Steven Mooney as Seymour, Rasheem Ford as Audrey II (voice), and Susan Slotoroff as Audrey II (manipulator) (photo: Meredith Atkinson)
The strength of the show is the casting.  All the principle actors smoothly fit into their roles delivering two hours of merriment, mayhem and tunefulness.  West Hartford native Steven Mooney as Seymour is nerdy and consistently in the dumps.  But his energetic performance helps transform the character into someone a bit less pathetic and more believing in himself.  Emily Kron is at times disconsolate and somewhat meek, but can also show some spunk as the wistful, heart-of-gold Audrey.  Damian Buzzerio could show a little more compassion as the  hard-bitten, downtrodden Mr. Mushnik.  Aidan Eastwood infuses Orin the dentist with just the amount of degenerate fiendishness without being too over-the-top.   The threesome of Brandi Porter (Chiffon), Cherise Clarke (Crystal), and Famecia Ward (Ronnette) form a winning mini Greek chorus along with their supporting roles.  They give the production a continuous amount of zip.  Even with a superior acting group Little Shop of Horrors would not work without a colorful, boisterous Audrey II.  Thankfully, the team of Rasheem Ford and puppeteer Susan Slotoroff form a dynamic union that gives the growing plant a believability that is both engaging and somewhat scary.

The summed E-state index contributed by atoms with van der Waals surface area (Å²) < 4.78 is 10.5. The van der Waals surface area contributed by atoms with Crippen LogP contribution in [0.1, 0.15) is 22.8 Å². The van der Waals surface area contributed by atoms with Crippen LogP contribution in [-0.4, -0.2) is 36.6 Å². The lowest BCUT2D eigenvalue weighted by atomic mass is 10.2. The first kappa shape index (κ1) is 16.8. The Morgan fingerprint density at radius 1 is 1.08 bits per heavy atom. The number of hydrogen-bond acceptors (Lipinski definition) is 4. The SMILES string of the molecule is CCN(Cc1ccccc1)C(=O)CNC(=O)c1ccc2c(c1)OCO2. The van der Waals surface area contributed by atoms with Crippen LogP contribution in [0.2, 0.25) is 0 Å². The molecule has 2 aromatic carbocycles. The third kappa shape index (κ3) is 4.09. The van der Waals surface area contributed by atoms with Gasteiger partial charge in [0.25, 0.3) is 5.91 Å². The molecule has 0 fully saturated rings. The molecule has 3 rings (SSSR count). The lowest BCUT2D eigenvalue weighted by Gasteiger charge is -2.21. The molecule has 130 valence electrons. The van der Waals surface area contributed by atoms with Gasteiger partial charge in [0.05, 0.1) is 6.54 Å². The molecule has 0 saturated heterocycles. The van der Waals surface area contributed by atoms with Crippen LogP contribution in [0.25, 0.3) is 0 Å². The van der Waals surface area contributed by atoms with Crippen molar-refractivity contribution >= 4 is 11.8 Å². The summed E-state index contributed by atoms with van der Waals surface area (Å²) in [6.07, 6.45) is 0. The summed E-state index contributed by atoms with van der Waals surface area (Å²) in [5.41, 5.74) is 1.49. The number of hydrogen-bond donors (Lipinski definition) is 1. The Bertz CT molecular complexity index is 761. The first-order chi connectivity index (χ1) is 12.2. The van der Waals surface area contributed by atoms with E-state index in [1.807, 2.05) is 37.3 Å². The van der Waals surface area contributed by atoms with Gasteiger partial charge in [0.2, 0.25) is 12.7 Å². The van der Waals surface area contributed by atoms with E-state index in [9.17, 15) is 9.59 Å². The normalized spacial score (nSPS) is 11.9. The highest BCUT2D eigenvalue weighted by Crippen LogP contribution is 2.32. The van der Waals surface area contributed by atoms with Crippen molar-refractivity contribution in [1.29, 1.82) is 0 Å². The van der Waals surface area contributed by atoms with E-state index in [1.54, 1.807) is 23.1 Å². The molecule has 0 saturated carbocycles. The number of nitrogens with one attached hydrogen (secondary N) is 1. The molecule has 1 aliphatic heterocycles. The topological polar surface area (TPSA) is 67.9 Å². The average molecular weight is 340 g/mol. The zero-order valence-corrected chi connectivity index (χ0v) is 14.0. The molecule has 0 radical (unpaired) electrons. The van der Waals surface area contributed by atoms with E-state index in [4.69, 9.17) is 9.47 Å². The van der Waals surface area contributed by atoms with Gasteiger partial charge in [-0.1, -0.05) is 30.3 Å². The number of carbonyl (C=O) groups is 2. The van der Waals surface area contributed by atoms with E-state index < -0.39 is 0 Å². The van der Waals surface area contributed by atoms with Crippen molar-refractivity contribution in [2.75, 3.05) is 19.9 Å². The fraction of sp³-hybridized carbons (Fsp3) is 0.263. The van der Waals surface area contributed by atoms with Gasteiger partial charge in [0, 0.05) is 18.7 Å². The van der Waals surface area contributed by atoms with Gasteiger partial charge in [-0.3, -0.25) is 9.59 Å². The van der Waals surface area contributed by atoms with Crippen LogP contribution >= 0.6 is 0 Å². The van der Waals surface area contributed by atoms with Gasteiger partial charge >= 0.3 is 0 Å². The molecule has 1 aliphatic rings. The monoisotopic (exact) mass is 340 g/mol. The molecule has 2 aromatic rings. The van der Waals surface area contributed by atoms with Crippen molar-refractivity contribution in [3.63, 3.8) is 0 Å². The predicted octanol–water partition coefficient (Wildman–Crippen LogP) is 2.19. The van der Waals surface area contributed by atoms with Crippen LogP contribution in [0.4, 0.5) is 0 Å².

The score by Howard Ashman and Alan Menken is witty, playful, and melodic and can be very funny.  These are the two men behind such Disney animated classics at The Little Mermaid and Beauty and the Beast.  The songs include do-wop, yearning ballads, comedic gems, and unusual duets.  You can see why Disney plucked them from the theatrical ranks to reinvigorate their moribund animated film division.